Getting sick is never fun. Even the common cold could result in troublesome symptoms, necessitating medical attention. In most cases, a physician could prescribe medicine as treatment. However, patients should consider how these drugs could affect their daily activities, such as driving.
Unfortunately, taking medicine and driving might be an unsafe combination. Specific types of medication could cause driving impairments, increasing the risk of crashing. Drivers who get behind the wheel while suffering from medicine-induced impairments might endanger themselves and others. Medicine could cause the following side effects:
- Vision problems
- Dizziness or nausea
- Fatigue and fainting
- Coordination issues
- Inability to focus or concentrate
- Nervousness or easy to excite
Each drug could cause one or a combination of these issues. If they kick in while the patient is driving, they might lose control of themselves and the vehicle, causing a collision. Before getting behind the wheel, determining whether a medicine could cause impairments is essential.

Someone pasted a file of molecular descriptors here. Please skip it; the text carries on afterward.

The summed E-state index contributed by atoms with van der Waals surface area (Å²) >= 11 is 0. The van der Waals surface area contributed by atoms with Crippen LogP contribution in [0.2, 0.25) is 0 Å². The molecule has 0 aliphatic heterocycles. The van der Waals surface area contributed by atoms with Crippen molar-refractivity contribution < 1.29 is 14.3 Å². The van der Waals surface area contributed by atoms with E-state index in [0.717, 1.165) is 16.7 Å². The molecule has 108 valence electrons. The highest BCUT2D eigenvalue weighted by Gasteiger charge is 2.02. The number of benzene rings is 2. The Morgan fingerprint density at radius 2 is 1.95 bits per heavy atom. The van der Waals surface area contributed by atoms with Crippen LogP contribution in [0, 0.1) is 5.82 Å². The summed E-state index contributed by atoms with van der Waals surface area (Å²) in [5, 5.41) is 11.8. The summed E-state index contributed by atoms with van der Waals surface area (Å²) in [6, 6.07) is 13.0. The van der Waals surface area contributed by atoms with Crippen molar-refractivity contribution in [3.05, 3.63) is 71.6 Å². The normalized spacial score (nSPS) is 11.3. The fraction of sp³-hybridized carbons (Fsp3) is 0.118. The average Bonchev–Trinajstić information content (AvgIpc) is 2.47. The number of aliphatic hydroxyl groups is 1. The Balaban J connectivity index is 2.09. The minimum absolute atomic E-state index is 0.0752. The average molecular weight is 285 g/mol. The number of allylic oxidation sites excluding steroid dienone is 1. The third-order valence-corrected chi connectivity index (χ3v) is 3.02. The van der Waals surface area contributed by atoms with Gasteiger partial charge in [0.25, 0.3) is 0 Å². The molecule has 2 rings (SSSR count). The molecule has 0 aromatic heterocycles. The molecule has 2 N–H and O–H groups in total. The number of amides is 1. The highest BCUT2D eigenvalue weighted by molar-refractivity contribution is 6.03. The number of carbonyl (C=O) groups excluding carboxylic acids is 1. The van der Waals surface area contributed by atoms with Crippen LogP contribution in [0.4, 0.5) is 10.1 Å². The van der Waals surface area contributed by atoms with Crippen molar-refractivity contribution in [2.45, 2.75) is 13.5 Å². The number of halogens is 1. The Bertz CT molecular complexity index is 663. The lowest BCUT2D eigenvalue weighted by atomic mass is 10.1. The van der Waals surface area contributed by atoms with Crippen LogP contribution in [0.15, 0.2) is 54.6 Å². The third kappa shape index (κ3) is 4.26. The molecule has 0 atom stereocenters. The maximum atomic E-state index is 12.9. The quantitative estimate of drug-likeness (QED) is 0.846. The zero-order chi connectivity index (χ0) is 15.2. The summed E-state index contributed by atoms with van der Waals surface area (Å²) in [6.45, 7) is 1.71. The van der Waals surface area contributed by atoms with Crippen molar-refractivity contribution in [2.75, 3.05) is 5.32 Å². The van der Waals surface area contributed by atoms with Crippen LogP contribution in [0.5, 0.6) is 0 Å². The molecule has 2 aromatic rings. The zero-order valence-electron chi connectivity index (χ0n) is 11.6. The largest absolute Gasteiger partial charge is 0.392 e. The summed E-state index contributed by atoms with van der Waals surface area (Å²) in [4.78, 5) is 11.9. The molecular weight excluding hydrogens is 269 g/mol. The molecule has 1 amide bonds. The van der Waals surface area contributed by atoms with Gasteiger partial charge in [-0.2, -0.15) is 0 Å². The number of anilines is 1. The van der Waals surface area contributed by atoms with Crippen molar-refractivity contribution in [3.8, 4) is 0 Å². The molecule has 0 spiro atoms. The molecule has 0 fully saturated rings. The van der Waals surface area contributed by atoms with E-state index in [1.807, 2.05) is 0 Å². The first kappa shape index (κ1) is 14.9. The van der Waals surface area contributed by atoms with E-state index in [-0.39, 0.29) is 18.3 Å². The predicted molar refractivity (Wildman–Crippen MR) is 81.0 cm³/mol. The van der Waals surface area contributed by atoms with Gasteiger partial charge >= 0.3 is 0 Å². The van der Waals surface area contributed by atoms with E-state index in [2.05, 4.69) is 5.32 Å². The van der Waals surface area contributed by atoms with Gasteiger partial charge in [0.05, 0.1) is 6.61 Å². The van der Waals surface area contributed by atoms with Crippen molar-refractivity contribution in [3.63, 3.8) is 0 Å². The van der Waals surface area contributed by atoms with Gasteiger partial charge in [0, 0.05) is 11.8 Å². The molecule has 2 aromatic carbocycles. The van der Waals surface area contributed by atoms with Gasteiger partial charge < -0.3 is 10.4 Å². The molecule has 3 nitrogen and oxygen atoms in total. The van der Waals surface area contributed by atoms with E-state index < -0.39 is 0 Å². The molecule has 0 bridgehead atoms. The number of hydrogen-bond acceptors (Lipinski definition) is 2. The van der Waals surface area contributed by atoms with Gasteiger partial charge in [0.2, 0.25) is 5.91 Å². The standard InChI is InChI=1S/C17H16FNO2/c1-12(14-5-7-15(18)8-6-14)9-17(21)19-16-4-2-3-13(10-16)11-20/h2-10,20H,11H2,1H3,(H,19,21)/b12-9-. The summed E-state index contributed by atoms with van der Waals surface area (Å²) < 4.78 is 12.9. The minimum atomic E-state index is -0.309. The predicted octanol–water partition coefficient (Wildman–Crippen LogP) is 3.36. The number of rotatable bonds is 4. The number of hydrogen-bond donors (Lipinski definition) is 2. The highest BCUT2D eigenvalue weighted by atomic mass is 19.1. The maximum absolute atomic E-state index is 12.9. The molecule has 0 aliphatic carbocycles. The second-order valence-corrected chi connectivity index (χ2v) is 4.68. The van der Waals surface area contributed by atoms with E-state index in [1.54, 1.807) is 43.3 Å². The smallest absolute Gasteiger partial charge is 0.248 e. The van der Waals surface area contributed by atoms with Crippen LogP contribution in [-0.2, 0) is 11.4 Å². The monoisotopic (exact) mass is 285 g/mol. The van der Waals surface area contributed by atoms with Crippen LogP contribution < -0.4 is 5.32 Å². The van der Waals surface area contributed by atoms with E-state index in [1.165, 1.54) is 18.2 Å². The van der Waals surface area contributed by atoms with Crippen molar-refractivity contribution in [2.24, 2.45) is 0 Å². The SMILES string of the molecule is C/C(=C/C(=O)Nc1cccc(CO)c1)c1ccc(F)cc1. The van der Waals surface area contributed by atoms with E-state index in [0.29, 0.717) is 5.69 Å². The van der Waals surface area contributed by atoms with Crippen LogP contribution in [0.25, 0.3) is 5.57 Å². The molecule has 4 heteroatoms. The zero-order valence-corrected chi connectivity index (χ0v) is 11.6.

Medication that can cause impairments
Aside from prescription medicine, over-the-counter drugs could also cause impairments, including the following:
- Pain relievers
- Anxiety medicine
- Anti-seizure drugs
- Any medicine containing codeine
- Cold and allergy medication
- Sleeping pills
- Diarrhea and motions sickness medicine
Before taking any of these medicines, speak to a physician or pharmacist to learn how and when to take them to avoid driving risks.
Making lifestyle adjustments while recovering
Patients could also take safety measures when taking impairing medicines. Aside from consulting a doctor, they could also choose not to drive while on medication. Seeking other transportation options and making temporary adjustments could ensure safety against these impairments. By doing so, they are protecting themselves and others from harm.